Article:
A user has connected a USB 3.0 device to a computer using a 3 ft (1m) USB 3.0 cable. However, instead of an expected data transfer rate of up to 5 Gb/s, the user notes a data transfer rate of no more than 450 Mb/s. What is the most probable reason for this lower than expected data transfer rate?

A user has connected a USB 3.0 device to a computer using a 3 ft (1m) USB 3.0 cable. However, instead of an expected data transfer rate of up to 5 Gb/s, the user notes a data transfer rate of no more than 450 Mb/s. What is the most probable reason for this lower than expected data transfer rate?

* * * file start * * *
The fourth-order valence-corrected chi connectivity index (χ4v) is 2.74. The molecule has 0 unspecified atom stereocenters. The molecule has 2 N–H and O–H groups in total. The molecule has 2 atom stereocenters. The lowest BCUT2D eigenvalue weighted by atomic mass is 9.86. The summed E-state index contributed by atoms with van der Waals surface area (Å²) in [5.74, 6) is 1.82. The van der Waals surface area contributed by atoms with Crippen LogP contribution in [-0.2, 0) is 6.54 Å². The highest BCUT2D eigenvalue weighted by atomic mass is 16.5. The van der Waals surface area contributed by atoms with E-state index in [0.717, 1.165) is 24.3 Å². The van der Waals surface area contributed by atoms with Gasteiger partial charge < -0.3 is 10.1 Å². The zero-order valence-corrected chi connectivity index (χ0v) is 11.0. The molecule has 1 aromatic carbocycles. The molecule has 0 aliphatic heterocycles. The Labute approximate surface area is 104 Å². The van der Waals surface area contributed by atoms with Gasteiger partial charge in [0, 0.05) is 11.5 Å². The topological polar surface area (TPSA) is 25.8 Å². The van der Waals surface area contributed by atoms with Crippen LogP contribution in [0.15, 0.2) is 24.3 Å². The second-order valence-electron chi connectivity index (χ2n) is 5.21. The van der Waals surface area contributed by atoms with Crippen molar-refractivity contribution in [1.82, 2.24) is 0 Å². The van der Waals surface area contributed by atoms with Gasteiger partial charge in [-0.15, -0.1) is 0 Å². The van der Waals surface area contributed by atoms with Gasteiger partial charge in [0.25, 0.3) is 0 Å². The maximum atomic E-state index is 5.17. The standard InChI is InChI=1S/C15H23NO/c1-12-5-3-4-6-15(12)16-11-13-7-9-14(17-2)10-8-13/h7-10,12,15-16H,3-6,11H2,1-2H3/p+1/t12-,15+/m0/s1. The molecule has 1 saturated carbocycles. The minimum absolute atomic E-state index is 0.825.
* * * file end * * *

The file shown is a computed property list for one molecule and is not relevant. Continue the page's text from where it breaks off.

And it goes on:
• The device was connected to a USB 2.0 port on the computer.
  • The cable used exceeds the maximum length that allows USB 3.0 to transfer data at 5Gb/s.
  • The device was connected to a USB 1.1 port on the computer.
  • The USB 3.0 cable is faulty.
Answers Explanation & Hints:

USB 2.0 allows transmission speeds up to 480 Mb/s and USB 1.1 allows transmission rates of up to 12 Mb/s in full-speed mode. A transmission speed of 450 Mb/s would indicate that a USB 2.0 port was used on the computer because USB devices can only transfer data up to the maximum speed allowed by the specific port. The generally accepted maximum length of a USB 3.0 cable is 9.8 ft (3m) which is three times the length of the cable used in this example, so the cable length is acceptable for full USB 3.0 capability. If a USB cable is faulty then no data transfer at all is likely to occur.

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